In the News: No Lions for Library

••• “Bronze lions won’t roar outside the Battery Park City Library anytime soon, after a state agency nixed a proposal to place them there last week. The donated lions, by sculptor Tom Otterness, would violate rules that prohibit the Battery Park City Authority from receiving gifts, President Gayle Horwitz said in a June 29 letter to Community Board 1. […] Horwitz also said the authority could not accept the lions because they did not go through a formal review process and because Otterness is using an anonymous donor to fund them.” Um, if the BPCA wanted the lions, couldn’t Otterness sell them to the organization for some nominal amount, like $1? (DNAinfo)

••• Midtown Lunch explores the food at he new Duane Reade flagship on Wall Street: “While I would like to think anyone reading this site would not be caught dead getting lunch from Duane Reade, know that if you do there’s also a doctor on duty.” Zing!

••• Midtown Lunch has nicer things to say about Koki & Vegi, the nightclub act last of the Municipal Building kiosks to open; it serves Korean food (and California rolls, for some reason). I’ll try to get over there myself soon, but it looks heavy on the meat.

••• “The last of three construction supervisors who were charged in the death of two firefighters battling a blaze at the former Deutsche Bank building was acquitted on Wednesday, bringing a two-and-a-half-year criminal process to a close without any significant criminal penalties to show for it.” (New York Times)

••• Tribeca Trib tweeted that Moran’s on Washington Street is closing Friday.

••• “The Wall Street Burger Shoppe made international headlines several years ago when it put a $175 burger on its menu. Today, the 112-seat joint in the financial district is closed, filing for Chapter 7 bankruptcy protection on Tuesday, just three years after opening.” (Crain’s, via Eater)

••• There’s hope for the neglected 12 Warren: “Barcelona-based Renta Corporación has sold 12 Warren Street to Spanish banking group Banco Bilbao Vizcaya Argentaria (BBVA) for $26.16 million, according to city records. A spokeswoman for Renta said the sale was part of an agreement for the company to refinance its long-term syndicated debt, which involves the sale of its assets. […] Ultimately, Renta made an almost $9 million profit on 12 Warren, although the sale came years after its purchase. According to city records, Renta bought the building for $17.35 million from Global Imports Inc., a long-time owner.” (Real Estate Weekly)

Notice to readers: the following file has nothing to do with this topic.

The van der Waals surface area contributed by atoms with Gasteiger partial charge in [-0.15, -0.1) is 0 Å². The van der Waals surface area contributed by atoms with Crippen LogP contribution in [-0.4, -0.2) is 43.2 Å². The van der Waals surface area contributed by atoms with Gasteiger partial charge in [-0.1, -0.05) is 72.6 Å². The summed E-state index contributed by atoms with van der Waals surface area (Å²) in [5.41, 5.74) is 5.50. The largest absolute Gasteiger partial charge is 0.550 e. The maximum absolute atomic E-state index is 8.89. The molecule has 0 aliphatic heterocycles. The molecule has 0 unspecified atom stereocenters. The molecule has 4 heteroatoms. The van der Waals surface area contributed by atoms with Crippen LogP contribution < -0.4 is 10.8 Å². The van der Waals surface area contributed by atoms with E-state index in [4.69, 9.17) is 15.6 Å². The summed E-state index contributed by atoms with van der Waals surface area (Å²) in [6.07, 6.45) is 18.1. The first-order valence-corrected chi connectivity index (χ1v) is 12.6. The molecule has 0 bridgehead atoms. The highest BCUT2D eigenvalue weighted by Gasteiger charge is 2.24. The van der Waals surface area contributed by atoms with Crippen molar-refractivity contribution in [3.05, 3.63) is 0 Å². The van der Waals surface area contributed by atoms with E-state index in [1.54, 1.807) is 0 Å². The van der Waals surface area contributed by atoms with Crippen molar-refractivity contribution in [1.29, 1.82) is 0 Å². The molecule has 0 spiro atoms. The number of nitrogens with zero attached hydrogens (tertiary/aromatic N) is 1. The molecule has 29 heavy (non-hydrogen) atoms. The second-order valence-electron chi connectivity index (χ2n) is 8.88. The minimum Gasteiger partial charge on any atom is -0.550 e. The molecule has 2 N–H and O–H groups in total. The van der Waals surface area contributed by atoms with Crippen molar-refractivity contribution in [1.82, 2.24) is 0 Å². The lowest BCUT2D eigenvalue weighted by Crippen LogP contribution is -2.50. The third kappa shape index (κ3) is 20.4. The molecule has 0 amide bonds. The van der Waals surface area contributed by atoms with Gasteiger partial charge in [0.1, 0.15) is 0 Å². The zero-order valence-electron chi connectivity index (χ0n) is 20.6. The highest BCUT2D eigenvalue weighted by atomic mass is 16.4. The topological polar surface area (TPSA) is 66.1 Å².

••• Broadsheet Daily talks to retailers forced to leave the WFC mall, as well as to Aminah et les Amis, which got out last month.

••• “Goldman Sachs, American Express and other corporate giants are throwing their weight behind the downtown community in a battle over a crosswalk near the World Trade Center site. The companies, which employ thousands of people in Battery Park City, are urging the city to reopen the West Street crossing, at Vesey Street, which has been closed for safety reasons.” (DNAinfo)

••• “Sam Chang’s McSam Hotel Group has unloaded a distressed Financial District development site where it had been planning a 36-story, Gene Kaufman-designed hotel, marking the third New York City project the developer has sold off in the past three months, according to city records made public today. The site, at 33 Beekman Street, sits across the street from Frank Gehry’s brand-new 8 Spruce Street rental tower and traded June 15 for roughly $15.7 million—around 29 percent less than the $22 million McSam paid to acquire it in early 2007 [….] The buyer of the site is Massachusetts-based Jiten Hotel Management, which manages roughly 15 East Coast hotel properties and specializes in renovation and franchise conversion, according to the company website. A representative for Jiten did not immediately respond to a request for comment.” (The Real Deal)

••• “School staff is sorting through countless gifts sent from around the world after Sept. 11, readying for P.S. 234’s 10th anniversary observance.” (Tribeca Trib)



  1. “Um, if the BPCA wanted the lions, couldn’t Otterness sell them to the organization for some nominal amount, like $1?”

    Except that “Public Art” means the public pays the artist his millions, the artist isn’t doing any charity work and Dog Killer Otterness would get the inflated price/money from his rich friend if that’s the truth behind this “gift” he isn’t going to part with his precious $$ that he loves to make fun of but is the biggest whore of, this isn’t “free” from Otterness.

  2. What C Merry said